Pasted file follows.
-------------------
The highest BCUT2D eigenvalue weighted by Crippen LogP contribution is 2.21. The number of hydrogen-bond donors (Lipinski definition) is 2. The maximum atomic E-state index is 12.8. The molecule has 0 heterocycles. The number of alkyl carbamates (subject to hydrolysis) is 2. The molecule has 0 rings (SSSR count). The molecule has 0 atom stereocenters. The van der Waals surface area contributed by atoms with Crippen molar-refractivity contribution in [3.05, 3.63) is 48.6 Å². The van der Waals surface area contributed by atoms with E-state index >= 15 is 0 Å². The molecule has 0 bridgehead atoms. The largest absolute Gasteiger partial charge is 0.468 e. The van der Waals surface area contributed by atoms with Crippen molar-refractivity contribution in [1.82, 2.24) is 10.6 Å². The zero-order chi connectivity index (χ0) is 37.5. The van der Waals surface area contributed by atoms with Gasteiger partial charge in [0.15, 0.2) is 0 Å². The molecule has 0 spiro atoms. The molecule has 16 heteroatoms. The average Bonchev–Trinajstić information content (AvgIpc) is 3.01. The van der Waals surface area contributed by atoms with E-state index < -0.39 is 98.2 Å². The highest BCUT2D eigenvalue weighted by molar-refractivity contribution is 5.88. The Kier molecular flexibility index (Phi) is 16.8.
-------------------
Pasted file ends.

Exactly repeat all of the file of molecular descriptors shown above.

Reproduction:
The highest BCUT2D eigenvalue weighted by Crippen LogP contribution is 2.21. The number of hydrogen-bond donors (Lipinski definition) is 2. The maximum atomic E-state index is 12.8. The molecule has 0 heterocycles. The number of alkyl carbamates (subject to hydrolysis) is 2. The molecule has 0 rings (SSSR count). The molecule has 0 atom stereocenters. The van der Waals surface area contributed by atoms with Crippen molar-refractivity contribution in [3.05, 3.63) is 48.6 Å². The van der Waals surface area contributed by atoms with E-state index >= 15 is 0 Å². The molecule has 0 bridgehead atoms. The largest absolute Gasteiger partial charge is 0.468 e. The van der Waals surface area contributed by atoms with Crippen molar-refractivity contribution in [1.82, 2.24) is 10.6 Å². The zero-order chi connectivity index (χ0) is 37.5. The van der Waals surface area contributed by atoms with Gasteiger partial charge in [0.15, 0.2) is 0 Å². The molecule has 0 spiro atoms. The molecule has 16 heteroatoms. The average Bonchev–Trinajstić information content (AvgIpc) is 3.01. The van der Waals surface area contributed by atoms with E-state index < -0.39 is 98.2 Å². The highest BCUT2D eigenvalue weighted by molar-refractivity contribution is 5.88. The Kier molecular flexibility index (Phi) is 16.8.